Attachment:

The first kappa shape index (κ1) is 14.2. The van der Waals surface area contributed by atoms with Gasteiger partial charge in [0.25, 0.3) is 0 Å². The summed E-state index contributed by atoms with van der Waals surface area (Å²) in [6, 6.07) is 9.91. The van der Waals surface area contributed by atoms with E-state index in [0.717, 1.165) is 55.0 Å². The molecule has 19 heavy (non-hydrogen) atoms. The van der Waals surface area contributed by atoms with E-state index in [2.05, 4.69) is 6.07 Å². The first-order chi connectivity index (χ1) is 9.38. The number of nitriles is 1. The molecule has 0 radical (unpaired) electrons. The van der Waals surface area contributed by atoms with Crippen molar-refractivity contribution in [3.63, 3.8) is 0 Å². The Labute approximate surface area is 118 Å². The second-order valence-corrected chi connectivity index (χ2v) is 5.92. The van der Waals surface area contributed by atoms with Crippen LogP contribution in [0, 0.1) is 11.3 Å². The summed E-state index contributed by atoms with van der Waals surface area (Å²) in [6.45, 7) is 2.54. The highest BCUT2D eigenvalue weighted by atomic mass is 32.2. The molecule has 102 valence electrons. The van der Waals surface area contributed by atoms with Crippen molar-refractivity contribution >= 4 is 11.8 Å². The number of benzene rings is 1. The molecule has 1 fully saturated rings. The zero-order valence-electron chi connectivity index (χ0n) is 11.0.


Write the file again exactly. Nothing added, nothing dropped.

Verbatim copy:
The first kappa shape index (κ1) is 14.2. The van der Waals surface area contributed by atoms with Gasteiger partial charge in [0.25, 0.3) is 0 Å². The summed E-state index contributed by atoms with van der Waals surface area (Å²) in [6, 6.07) is 9.91. The van der Waals surface area contributed by atoms with E-state index in [0.717, 1.165) is 55.0 Å². The molecule has 19 heavy (non-hydrogen) atoms. The van der Waals surface area contributed by atoms with E-state index in [2.05, 4.69) is 6.07 Å². The first-order chi connectivity index (χ1) is 9.38. The number of nitriles is 1. The molecule has 0 radical (unpaired) electrons. The van der Waals surface area contributed by atoms with Crippen molar-refractivity contribution in [3.63, 3.8) is 0 Å². The Labute approximate surface area is 118 Å². The second-order valence-corrected chi connectivity index (χ2v) is 5.92. The van der Waals surface area contributed by atoms with Crippen LogP contribution in [0, 0.1) is 11.3 Å². The summed E-state index contributed by atoms with van der Waals surface area (Å²) in [6.45, 7) is 2.54. The highest BCUT2D eigenvalue weighted by atomic mass is 32.2. The molecule has 102 valence electrons. The van der Waals surface area contributed by atoms with Crippen molar-refractivity contribution >= 4 is 11.8 Å². The number of benzene rings is 1. The molecule has 1 fully saturated rings. The zero-order valence-electron chi connectivity index (χ0n) is 11.0.